The Americanized Chinese mom-and-pop food you grew up with is not likely to earn a stamp of approval from culinary purists. That’s OK. You love it anyway: the takeout containers of General Tso’s chicken and shrimp egg foo young; the egg rolls and wonton soup.
And if you’re a curious person, an adventurous eater willing to explore Atlanta’s remarkable and far-reaching international food scene, you know the city’s Chinese options have exploded recently. From Buford Highway to Duluth to Kennesaw to Johns Creek, you can luxuriate in elegant Cantonese dim sum, hand-pulled noodles from Lanzhou, hot-and-numbing dishes from Sichuan, soup dumplings from Jiangnan.
Hai Authentic Chinese, in Decatur’s redeveloped Suburban Plaza, is in its way the best of both worlds, a place that will suit connoisseurs of traditional Chinese as well as the sesame chicken and orange chicken crowd. (No offense intended; I play on both teams.)
Better yet: If you are Changian — a follower of peripatetic Sichuan chef Peter Chang and his minions — you’ll definitely want to seek out Hai. Like chef Wen-Qiang Huang at Fire Stone Chinese in Kennesaw, Haibin Wang, the chef, owner and namesake of Hai, is a former partner of the masterful Chang, and it shows in the Liaoning native’s mostly solid, occasionally extraordinary cooking.
To be honest, though, it took me a minute (make that four visits) to find my groove at Hai, especially on evenings when the dining room was busy and service a little slack. Yet in the end, I walked away a fan. In particular, I’m impressed by the dumplings and noodles (created by chef Qin Yinghua, who is married to Wang); the tofu dishes; and one bowl-size pork knuckle that’s a favorite discovery of 2019. (All the squeals for that one.)
Right away, I was delighted to see xiao long bao (soup dumplings) on the menu. Pork filled and juicy with chicken broth, they were perfectly fine, though by the time they arrived at my table, I was finishing up two other dishes and ready for the check. Meanwhile, I fully endorse the Sichuan chile wontons, stuffed with plump little shrimp-and-pork meatballs and doused with red hot oil. (They’re possibly better than a similar version at Gu’s Kitchen on Buford, and we all know how I love Gu’s.)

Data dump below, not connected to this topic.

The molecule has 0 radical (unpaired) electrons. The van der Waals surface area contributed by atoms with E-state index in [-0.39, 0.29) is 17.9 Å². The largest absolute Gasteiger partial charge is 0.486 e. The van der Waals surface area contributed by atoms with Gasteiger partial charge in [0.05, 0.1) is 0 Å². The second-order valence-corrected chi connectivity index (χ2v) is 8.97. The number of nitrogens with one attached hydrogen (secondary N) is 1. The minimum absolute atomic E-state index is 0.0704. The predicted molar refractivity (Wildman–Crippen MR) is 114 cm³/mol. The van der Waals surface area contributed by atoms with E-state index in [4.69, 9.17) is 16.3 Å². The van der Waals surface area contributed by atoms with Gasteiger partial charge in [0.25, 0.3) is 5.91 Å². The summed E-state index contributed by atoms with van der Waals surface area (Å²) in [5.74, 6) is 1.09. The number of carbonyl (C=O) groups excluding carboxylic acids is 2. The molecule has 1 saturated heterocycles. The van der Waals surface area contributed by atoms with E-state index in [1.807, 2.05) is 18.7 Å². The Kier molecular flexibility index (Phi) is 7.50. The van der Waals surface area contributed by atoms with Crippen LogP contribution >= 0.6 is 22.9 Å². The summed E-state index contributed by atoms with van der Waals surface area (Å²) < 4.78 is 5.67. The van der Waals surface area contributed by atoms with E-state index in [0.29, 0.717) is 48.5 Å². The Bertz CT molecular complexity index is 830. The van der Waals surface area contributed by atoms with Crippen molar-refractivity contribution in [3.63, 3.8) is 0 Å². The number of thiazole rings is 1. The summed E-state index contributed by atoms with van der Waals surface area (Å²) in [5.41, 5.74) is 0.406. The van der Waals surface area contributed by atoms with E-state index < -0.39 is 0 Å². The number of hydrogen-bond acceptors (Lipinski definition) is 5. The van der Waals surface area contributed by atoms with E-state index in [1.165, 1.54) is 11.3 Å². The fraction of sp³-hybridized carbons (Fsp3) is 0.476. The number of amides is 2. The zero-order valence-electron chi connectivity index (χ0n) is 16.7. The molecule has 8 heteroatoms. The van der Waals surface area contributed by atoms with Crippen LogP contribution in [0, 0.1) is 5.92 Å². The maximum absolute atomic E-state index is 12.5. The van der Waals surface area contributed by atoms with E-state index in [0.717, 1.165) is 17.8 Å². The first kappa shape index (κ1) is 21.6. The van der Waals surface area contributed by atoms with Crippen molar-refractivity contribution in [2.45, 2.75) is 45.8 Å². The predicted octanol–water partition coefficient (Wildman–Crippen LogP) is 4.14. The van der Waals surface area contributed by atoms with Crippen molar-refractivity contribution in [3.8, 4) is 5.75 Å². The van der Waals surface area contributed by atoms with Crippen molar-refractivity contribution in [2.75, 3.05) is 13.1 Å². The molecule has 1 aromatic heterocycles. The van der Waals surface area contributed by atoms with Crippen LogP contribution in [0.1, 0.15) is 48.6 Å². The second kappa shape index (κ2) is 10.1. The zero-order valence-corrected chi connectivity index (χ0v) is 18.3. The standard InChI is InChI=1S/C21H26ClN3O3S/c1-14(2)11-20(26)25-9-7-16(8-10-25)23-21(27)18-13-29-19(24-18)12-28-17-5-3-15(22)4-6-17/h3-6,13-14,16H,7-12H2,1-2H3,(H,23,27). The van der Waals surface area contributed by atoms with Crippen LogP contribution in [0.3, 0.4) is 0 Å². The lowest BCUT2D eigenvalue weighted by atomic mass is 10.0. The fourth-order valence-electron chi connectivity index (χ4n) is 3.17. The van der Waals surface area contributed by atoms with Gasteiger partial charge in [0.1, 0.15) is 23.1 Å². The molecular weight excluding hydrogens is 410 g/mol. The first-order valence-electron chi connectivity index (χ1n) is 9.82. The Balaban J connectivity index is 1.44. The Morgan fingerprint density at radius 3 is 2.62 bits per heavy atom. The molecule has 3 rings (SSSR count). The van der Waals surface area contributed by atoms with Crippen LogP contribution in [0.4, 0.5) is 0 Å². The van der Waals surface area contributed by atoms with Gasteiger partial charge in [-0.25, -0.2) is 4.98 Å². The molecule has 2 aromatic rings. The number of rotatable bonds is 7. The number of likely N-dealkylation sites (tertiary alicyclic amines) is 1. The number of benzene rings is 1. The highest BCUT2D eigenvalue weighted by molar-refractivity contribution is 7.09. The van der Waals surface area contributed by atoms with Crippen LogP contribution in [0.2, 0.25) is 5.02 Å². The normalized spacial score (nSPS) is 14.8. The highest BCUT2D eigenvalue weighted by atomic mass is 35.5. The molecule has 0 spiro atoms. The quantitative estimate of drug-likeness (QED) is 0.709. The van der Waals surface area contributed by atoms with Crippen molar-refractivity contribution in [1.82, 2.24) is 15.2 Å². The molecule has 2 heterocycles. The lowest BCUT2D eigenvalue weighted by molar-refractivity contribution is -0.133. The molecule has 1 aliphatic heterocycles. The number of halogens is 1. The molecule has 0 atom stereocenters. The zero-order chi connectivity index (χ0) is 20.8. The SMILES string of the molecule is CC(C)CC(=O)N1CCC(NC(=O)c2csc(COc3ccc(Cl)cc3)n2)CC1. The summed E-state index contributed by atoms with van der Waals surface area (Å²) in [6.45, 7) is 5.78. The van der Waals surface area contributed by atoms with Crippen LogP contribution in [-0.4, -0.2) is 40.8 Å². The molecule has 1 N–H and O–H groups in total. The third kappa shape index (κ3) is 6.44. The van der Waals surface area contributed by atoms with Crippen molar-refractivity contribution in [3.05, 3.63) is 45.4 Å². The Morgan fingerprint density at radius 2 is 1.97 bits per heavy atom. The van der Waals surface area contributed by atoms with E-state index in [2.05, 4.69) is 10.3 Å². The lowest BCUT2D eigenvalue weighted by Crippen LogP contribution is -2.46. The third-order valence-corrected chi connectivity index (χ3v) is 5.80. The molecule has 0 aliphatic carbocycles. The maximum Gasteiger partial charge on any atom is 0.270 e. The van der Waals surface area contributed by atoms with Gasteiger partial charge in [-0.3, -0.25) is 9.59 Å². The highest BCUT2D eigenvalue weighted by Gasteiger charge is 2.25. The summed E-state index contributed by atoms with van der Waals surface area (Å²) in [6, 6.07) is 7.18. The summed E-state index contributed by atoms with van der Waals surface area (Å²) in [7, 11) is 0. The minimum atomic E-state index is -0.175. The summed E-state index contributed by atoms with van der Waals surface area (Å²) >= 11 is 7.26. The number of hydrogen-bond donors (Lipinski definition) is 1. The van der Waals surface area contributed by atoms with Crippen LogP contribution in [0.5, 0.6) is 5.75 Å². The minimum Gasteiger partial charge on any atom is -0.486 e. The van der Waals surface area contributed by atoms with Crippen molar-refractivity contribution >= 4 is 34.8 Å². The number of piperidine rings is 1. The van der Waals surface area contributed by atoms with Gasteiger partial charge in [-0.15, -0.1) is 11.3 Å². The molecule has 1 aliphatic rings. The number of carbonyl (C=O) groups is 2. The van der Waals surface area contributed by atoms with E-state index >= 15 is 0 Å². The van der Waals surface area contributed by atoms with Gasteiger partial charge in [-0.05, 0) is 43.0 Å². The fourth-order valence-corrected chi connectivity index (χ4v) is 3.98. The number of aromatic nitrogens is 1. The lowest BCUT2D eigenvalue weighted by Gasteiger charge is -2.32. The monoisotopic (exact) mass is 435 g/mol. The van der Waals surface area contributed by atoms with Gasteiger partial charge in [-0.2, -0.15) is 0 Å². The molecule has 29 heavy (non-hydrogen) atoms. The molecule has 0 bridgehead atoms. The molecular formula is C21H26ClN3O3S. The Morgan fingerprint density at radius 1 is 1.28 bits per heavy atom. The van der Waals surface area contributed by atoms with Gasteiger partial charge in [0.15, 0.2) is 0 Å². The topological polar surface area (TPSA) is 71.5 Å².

I was also pretty smitten with the Wuhan Sesame Noodles. From the central Chinese province of Hubei, these thin wheat noodles are served hot, with an evocative sauce of chile and sesame, plus tiny bits of crunchy pickle and scallion. (Just be sure to toss them up from the bottom to incorporate the various components). Grandma’s Noodles were even better: long and ribbony, and perked up with a bit of tangy vinegar to balance the chile oil. These noods get an A-plus.
Among the small plates, dry-fried eggplant was wonderfully silken, but the “pepper salt calamari” was a bit of a yawner: julienned bits of squid with sauteed sweet onion and red pepper, plus a cloying sweet-and-sour sauce for dipping.
Now let’s talk tofu.
The mapo (good-size cubes in a prickly but not ridiculous hot-pepper bath) was a pretty average version of the classic. (It would be better with the traditional flavoring agent of ground pork.) On the other hand, a chef’s special of Spicy Tofu with Fish Fillet (actually tender flakes of fish dispersed in the stew) was terrific. And a garlicky vegetarian stir-fry of bok choy and tofu skin was a welcome, palate-centering contrast to the hot dishes — say the Chongqing fried chicken, a Sichuan-pepper-spiked tingler that frankly turned out to be a little dry. (You’re likely to have better Chongqing at Gu’s.)
If, after all these temptations, you still have your heart set on more familiar plates like kung pao chicken or shrimp with snow peas, Hai will provide. (We tried the sesame chicken and approved.)
But as my server pointed out, you can find these dishes at Chinese restaurants all over America. Not so the Spicy Pork Knuckle. Just when I was about to pronounce Hai a solid alternative to OTP Chinese but not a superstar, this beauty soared into view. Essentially a fat-encased ham hock fried to a crisp, then braised to falling-apart tenderness with aromatics and fermented black beans, it knocked me off my hooves. Here in a single dish is proof that chef Wang is a highly talented and capable chef.
Like a meek little rabbit trying to blend into the urban jungle, Hai has slipped into a rather secluded corner of Suburban Plaza. I’m happy to clap my hands, make some noise, and call your attention to it.
HAI AUTHENTIC CHINESE
11 a.m.-10 p.m. Mondays-Saturdays. 2641 N. Decatur Road, Decatur. 470-225-7172, haieat.com.
Recommended dishes: Sichuan chile wontons. Grandma’s Noodles. Wuhan Sesame Noodles. Dry-fried eggplant. Spicy Pork Knuckle. Stir-fried bok choy with tofu skin. Spicy Tofu with Fish Fillet.
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